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Timo Rova | 9.8.2021

Preserving the Harvest: Canning Venison with Timo Rova

  • Environment: Elevated II
  • Pursuit: Whitetail

There’s beauty in simplicity. For Timo Rova, simplicity comes in the form of canning venison with nothing more than a teaspoon of kosher salt and a crushed garlic clove. It also comes in the form of sharing his harvest with family and friends.

The first time he canned meat, 25 years ago, it happened out of necessity. He’d shot a big deer, and then he filled a moose tag. Another freezer wasn’t in the budget, so he turned to his grandmother’s tried and true canning recipe.

Now, a quarter century later, Timo finds joy in the process every year, canning between 30 and 60 jars annually. “It comes with work, but I do think it tastes better,” he says. “It’s a lot cleaner. It’s a lot better for us. It turns out beautiful. My kids love it. Other people do too. It’s really kind of pure.”

For Timo, the canned venison comes from the same place as the wild rice, mushrooms and berries he forages and preserves. All of these items sustain him through the year. He eats his share and gives or trades away the rest to family, friends and neighbors. This far north, gardening is difficult, so Timo gladly trades canned venison for canned tomatoes from the gardens of friends a couple of hundred miles south.

“If someone had a really good year of netting whitefish, they might trade us smoked whitefish that we’ll make into chowder,” he says. “We’ll give them maple syrup, canned venison and wild rice. It’s hard to hit every season, especially when you work seasonally in wildfire or guiding. When you have bounty, you don’t keep it for yourself.”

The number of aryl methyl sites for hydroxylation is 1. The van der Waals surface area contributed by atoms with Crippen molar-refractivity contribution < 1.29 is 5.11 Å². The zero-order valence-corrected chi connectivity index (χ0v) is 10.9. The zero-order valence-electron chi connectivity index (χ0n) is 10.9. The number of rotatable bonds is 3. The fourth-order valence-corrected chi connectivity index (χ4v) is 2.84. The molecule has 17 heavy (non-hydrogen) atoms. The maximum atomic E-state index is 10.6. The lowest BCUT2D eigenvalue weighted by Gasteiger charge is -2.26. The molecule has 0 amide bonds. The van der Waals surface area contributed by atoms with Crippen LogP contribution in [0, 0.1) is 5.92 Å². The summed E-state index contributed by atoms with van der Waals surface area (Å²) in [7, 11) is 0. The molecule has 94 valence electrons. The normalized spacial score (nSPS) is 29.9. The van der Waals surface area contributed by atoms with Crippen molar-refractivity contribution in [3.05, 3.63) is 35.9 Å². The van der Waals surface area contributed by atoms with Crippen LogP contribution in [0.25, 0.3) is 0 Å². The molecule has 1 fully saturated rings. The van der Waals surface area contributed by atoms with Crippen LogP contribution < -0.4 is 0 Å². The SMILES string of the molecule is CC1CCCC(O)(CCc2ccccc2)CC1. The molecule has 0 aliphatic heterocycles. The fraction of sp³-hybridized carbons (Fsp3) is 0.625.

In canning meat, Timo uses a combination of quart and pint jars. He finds pint jars to be the ideal size for giving away, especially to people who haven’t tried it before and may be intimidated by a large quantity. This versatility is what he likes so much about canned meat—he can give it away or travel with it without having to worry about ice or coolers, or if the electricity goes out there’s no worry like there would be with a freezer.

To him, this lifestyle of hunting, foraging and sharing is about far more than the procurement of food. It’s about the experience of being actively involved and connected with nature. Following a deer trail is no different than going off-trail in search of morels, or of pursuing a grouse as it flushes. And it’s about being part of a community—food may be harvested alone, but it’s most enjoyed when it’s shared.

Timo’s simple step-by-step canning recipe:  

1. Canned venison need not be the choicest cuts of meat. Cut as much silver skin and fat as possible off the meat to be canned.

2. Into either pint or quart jars (Timo uses a mixture of both), stuff as much meat as will fit. To each jar add between one teaspoon and one tablespoon kosher salt and one smashed garlic clove. Do not add water.

3. Can for 90 minutes at 15 pounds of pressure.

4. Store at room temperature and eat within two years.


How to eat canned venison:

Timo both snacks on the canned meat and includes it in recipes. He says he’ll use canned venison in any recipe in need of meat, like chili. The pint jars are great for camping, heated over a small stove. The two following preparations, though, are Timo’s favorites.

Dump a can of meat into a pan and simmer with gravy mix and some water. Pour this meaty gravy over boiled new potatoes, carrots and green beans.

Top rye crisps with pieces of meat. Add mustard, raw onion slice and some cheese.